470975 First Principles Screening of Transparent Conducting Oxides Using Amobt

Tuesday, November 15, 2016: 5:00 PM
Yosemite A (Hilton San Francisco Union Square)
Alireza Faghaninia, Energy Environmental and Chemical Engineering, Washington University in Saint Louis, Saint Louis, MO and Cynthia S. Lo, Energy, Environmental and Chemical Engineering, Washington University in St. Louis, Saint Louis, MO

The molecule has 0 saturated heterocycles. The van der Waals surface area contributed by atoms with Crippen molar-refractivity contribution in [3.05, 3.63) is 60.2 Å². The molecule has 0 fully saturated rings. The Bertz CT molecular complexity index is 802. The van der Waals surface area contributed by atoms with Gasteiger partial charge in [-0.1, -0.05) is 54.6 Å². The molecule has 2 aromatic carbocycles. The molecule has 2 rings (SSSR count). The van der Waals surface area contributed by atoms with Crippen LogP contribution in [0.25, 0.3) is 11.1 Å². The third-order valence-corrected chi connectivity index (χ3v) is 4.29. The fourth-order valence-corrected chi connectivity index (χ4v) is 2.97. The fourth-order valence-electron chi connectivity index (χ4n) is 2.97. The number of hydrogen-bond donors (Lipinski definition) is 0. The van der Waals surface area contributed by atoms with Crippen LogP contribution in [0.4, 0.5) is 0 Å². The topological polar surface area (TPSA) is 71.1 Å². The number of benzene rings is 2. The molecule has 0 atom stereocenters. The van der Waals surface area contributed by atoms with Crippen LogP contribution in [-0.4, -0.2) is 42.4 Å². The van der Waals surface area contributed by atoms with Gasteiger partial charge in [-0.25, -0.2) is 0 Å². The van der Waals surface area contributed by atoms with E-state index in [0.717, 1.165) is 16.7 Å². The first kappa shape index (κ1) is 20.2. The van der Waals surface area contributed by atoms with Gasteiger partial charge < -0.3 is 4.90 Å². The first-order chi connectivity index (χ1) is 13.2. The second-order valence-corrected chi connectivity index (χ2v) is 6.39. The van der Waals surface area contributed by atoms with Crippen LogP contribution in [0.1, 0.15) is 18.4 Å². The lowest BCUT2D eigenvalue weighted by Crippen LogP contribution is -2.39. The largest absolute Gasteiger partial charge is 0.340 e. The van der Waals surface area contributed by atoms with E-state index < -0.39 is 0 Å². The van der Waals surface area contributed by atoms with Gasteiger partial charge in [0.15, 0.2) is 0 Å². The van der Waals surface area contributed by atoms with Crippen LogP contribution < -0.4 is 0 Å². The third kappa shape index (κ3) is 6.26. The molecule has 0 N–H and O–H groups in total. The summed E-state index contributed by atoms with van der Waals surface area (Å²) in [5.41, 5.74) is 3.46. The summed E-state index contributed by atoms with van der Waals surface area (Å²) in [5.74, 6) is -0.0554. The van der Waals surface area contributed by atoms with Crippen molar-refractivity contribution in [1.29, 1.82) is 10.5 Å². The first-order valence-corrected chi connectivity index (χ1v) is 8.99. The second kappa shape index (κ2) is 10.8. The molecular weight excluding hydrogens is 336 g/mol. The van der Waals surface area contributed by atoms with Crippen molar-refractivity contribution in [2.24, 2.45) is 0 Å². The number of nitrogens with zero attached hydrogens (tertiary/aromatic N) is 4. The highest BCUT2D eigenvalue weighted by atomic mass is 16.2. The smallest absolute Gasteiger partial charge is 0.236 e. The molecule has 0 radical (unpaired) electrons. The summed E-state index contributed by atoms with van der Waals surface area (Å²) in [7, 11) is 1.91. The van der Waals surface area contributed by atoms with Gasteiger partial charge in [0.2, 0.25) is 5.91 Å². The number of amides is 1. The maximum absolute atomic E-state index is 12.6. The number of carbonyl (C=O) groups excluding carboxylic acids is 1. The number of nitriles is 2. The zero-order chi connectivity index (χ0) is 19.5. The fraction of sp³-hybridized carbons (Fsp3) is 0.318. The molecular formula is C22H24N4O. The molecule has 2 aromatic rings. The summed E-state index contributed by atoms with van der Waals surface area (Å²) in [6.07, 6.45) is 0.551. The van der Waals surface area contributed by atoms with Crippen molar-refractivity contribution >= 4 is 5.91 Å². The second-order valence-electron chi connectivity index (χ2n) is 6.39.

Accurate ab initio electronic transport models, which bridge electronic and atomistic scales, can facilitate high throughput calculations and screening of semiconductor materials for energy applications. Previous attempts at screening new transparent conducting oxide (TCO) materials have focused on their average effective mass, due to the simplicity and speed of such calculations. This calculation is often simplified by being based solely on the shape of the band extrema. Although the approximate effective mass certainly gives a valuable prediction of material performance, it lacks sufficient complexity for accurate calculation of electronic properties, especially in degenerate semiconductors. In particular, electron-phonon interactions, which limit the mobility, particularly at room temperature, are ignored. Here we employ an ab initio transport Model in the Boltzmann Transport (aMoBT) framework, which accurately predicts the electrical mobility and conductivity of both n-type and p-type semiconductors. We calculate electronic structures within the Density Functional Theory framework, and then treat the non-equilibrium behavior of electrons and holes using the atomistic Boltzmann transport equation. We analyze more than 90 promising TCOs that were pre-screened using the average effective mass, and rank them based on their electron and/or hole conductivity, as limited by ionized impurity scattering and electron-phonon scattering mechanisms. We now report the most promising candidates from each of the n- and p-type semiconductors, and assert the utility of aMoBT, as incorporated into an automated atomistic calculation framework, in designing new materials for solar cell applications.

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